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WVSU Researchers Turn Up the Heat with Pepper Projects

WVSU Researchers Turn Up the Heat with Pepper Projects

3/31/2014
 
Contact: Kimberly Osborne
(304) 766-3363
kosborne@wvstateu.edu
 
March 31, 2014
FOR IMMEDIATE RELEASE
 
WVSU Researchers Turn Up the Heat with Pepper Projects
 
INSTITUTE, W.Va. – How hot do you like your peppers? Research conducted by scientists at West Virginia State University (WVSU) is taking that question one step further to determine the genetic factors in peppers that control aspects such as heat and sweetness. This and other research led by WVSU has already been published in four leading scientific journals in 2014.

Vegetable genomic work led by Drs. Umesh K. Reddy and Padma Nimmakayala is featured in recent issues of the journals PLOS ONE, Molecular Genetics and Genomics, and Molecular Breeding. Reddy also published an article in the Environmental and Experimental Botany Journal.

“This pepper genomic research brought new answers to the questions of how genes in peppers make them either very hot, moderate or sweet, and what genes alter the size of the pepper fruit,” said Reddy. “This research will greatly impact the public and private vegetable breeding endeavors to develop high yielding and value-added vegetable varieties.”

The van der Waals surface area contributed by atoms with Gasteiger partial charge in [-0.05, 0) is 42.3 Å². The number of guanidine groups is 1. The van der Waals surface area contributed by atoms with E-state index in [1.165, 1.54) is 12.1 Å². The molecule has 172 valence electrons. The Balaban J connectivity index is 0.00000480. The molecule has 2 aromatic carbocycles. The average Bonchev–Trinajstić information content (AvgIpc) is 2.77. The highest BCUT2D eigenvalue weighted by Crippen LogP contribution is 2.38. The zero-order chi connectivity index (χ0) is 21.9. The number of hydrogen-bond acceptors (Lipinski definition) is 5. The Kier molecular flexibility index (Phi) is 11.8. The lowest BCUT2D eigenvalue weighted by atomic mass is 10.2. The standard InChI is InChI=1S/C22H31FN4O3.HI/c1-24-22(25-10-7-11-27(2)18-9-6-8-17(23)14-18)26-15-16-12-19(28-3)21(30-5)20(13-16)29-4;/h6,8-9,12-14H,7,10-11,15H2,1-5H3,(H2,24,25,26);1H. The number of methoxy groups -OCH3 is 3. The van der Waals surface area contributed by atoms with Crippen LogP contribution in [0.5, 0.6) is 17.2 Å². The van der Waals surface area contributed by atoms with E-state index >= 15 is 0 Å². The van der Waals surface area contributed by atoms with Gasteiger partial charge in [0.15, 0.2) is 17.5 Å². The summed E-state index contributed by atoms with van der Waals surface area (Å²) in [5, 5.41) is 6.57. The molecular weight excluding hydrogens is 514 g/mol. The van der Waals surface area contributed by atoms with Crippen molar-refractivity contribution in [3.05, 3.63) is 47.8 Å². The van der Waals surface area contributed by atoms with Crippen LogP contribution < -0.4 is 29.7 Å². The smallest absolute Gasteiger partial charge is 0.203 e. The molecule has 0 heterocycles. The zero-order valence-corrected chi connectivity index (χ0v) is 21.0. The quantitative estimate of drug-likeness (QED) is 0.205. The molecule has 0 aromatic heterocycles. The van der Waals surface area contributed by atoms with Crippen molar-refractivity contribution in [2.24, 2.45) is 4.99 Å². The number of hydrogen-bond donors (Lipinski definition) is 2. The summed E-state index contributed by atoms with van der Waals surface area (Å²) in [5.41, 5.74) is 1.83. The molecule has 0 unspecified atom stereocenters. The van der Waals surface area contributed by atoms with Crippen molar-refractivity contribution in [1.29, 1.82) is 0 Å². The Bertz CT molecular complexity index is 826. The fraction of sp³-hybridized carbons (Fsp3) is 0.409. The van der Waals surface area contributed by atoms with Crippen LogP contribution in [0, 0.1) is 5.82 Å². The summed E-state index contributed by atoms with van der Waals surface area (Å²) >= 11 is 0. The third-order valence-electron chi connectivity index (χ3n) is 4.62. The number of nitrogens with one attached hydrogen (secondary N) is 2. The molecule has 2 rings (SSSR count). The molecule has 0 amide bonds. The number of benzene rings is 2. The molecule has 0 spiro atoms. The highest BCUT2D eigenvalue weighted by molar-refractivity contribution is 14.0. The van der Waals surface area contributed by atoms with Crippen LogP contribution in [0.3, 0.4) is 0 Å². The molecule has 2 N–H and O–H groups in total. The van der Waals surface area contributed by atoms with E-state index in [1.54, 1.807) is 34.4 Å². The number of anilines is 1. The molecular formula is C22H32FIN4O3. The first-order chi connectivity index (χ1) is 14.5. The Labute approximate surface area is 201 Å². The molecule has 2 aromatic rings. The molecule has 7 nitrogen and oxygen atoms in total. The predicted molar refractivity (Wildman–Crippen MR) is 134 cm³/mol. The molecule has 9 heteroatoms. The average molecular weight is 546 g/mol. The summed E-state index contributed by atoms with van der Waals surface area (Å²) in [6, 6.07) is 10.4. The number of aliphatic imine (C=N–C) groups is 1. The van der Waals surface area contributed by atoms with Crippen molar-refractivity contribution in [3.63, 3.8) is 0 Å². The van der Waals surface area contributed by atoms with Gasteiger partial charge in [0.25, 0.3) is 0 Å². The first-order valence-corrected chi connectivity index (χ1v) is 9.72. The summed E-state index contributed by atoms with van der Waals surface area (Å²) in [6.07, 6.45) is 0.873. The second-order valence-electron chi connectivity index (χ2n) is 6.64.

The pair has also starting researching why watermelons grown in the United States are more susceptible to a variety of diseases, Reddy said. 

In addition to his pepper and watermelon research, Reddy also studies the genus of grasses Sorghum. His published article examines the physiological differences among Sorghum genotypes under high temperature stress and how that impacts grain yield.

Pepper research was conducted in collaboration with Professor Doil Choi of Seoul National University, South Korea. Watermelon research was conducted in collaboration with Drs. Todd Wehner of North Carolina State University and Amnon Levi of the United States National Vegetable Research Laboratory, located at the USDA Agricultural Research Station in Charleston, S.C.

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West Virginia State University is a public, land grant, historically black university, which has evolved into a fully accessible, racially integrated, and multigenerational institution, located in Institute, W.Va. As a “living laboratory of human relations,” the university is a community of students, staff, and faculty committed to academic growth, service and preservation of the racial and cultural diversity of the institution. Its mission is to meet the higher education and economic development needs of the state and region through innovative teaching and applied research.
 
 
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